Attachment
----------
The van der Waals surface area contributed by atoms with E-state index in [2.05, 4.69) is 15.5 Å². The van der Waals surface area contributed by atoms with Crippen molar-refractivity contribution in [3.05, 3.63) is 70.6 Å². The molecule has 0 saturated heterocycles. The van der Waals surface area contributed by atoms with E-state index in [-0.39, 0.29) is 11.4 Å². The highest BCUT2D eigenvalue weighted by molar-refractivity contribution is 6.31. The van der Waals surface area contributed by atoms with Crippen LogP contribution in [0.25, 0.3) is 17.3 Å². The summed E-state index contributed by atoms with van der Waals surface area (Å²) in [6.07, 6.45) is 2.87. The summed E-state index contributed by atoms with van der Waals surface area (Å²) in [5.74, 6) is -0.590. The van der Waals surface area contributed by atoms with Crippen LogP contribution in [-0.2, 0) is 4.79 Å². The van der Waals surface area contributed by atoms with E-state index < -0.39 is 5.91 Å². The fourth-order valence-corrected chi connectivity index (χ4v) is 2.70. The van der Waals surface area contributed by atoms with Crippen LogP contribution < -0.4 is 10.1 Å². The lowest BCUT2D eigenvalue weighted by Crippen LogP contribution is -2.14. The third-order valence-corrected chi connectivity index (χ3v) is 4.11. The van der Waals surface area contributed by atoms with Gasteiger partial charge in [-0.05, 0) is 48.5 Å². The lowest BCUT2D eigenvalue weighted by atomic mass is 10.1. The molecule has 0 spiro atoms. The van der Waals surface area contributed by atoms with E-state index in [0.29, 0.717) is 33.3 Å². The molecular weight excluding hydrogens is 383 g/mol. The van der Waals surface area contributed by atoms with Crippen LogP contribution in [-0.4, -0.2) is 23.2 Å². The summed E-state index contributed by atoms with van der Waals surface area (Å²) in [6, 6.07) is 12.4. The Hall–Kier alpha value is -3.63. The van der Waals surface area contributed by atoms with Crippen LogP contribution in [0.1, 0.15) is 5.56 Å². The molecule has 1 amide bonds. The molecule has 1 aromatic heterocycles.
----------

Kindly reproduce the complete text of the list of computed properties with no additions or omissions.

The van der Waals surface area contributed by atoms with E-state index in [2.05, 4.69) is 15.5 Å². The van der Waals surface area contributed by atoms with Crippen molar-refractivity contribution in [3.05, 3.63) is 70.6 Å². The molecule has 0 saturated heterocycles. The van der Waals surface area contributed by atoms with E-state index in [-0.39, 0.29) is 11.4 Å². The highest BCUT2D eigenvalue weighted by molar-refractivity contribution is 6.31. The van der Waals surface area contributed by atoms with Crippen LogP contribution in [0.25, 0.3) is 17.3 Å². The summed E-state index contributed by atoms with van der Waals surface area (Å²) in [6.07, 6.45) is 2.87. The summed E-state index contributed by atoms with van der Waals surface area (Å²) in [5.74, 6) is -0.590. The van der Waals surface area contributed by atoms with Crippen LogP contribution in [-0.2, 0) is 4.79 Å². The van der Waals surface area contributed by atoms with E-state index < -0.39 is 5.91 Å². The fourth-order valence-corrected chi connectivity index (χ4v) is 2.70. The van der Waals surface area contributed by atoms with Crippen LogP contribution < -0.4 is 10.1 Å². The lowest BCUT2D eigenvalue weighted by Crippen LogP contribution is -2.14. The third-order valence-corrected chi connectivity index (χ3v) is 4.11. The van der Waals surface area contributed by atoms with Gasteiger partial charge in [-0.05, 0) is 48.5 Å². The lowest BCUT2D eigenvalue weighted by atomic mass is 10.1. The molecule has 0 spiro atoms. The van der Waals surface area contributed by atoms with E-state index in [0.29, 0.717) is 33.3 Å². The molecular weight excluding hydrogens is 383 g/mol. The van der Waals surface area contributed by atoms with Crippen LogP contribution in [-0.4, -0.2) is 23.2 Å². The summed E-state index contributed by atoms with van der Waals surface area (Å²) in [6, 6.07) is 12.4. The Hall–Kier alpha value is -3.63. The van der Waals surface area contributed by atoms with Crippen LogP contribution in [0.1, 0.15) is 5.56 Å². The molecule has 1 amide bonds. The molecule has 1 aromatic heterocycles.